Friday, July 26, 2013

Spain's regulatory merger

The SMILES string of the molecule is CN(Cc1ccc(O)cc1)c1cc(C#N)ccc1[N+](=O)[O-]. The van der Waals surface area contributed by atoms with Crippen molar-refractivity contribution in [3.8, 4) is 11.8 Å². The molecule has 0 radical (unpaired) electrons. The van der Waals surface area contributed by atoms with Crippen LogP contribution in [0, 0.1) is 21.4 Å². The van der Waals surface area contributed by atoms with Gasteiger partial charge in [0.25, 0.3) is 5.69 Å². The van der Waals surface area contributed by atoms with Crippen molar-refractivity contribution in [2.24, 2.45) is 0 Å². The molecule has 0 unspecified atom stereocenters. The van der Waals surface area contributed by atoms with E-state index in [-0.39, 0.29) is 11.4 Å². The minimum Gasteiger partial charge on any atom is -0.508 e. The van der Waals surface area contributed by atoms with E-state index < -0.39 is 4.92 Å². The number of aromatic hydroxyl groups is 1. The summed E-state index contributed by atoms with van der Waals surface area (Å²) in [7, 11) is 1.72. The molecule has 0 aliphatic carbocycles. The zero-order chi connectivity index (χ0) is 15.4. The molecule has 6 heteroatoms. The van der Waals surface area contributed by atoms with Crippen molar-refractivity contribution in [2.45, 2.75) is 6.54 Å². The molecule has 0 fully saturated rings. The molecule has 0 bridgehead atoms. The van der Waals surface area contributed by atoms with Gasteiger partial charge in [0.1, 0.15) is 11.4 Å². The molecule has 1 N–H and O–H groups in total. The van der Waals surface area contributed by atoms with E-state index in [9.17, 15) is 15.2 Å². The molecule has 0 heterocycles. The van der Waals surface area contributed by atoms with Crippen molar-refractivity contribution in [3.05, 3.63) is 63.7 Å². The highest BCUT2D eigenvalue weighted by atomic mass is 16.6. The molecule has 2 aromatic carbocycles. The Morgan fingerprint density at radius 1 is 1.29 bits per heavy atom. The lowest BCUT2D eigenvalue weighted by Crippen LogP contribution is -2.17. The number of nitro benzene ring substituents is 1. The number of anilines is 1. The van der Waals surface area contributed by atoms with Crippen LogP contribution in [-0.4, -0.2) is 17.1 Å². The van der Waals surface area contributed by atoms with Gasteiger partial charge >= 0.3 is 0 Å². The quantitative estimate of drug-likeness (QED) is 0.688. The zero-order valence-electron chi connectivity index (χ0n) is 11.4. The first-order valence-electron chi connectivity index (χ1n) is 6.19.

Although Spain needs to improve coordination among its regulatory agencies, the creation of a National Commission on Markets and Competition would seem to be the opposite of what the European Union had in mind. The controversial move merges eight agencies and commissions responsible for competition, telecom, energy, mail, railways, airports, gambling and audiovisual media. I argue in a working paper of IESE that neither the purported savings nor the need for greater coordination justifies such total integration. What's more, government projections that this will save millions derive more from changes to the merger as originally planned, rather than from efficiencies gained through the merger itself. The European Commission has stated all along that it was concerned about the loss of independence that would result from an all-encompassing regulatory body. The most serious warning came in February 2013 from Neelie Kroes, vice president of the Commission, who threatened sanctions unless Spain made substantial changes to its original plan.  The Spanish government responded by changing some of the most questionable aspects. The whole summary of the working paper and a link to it can be accessed here.

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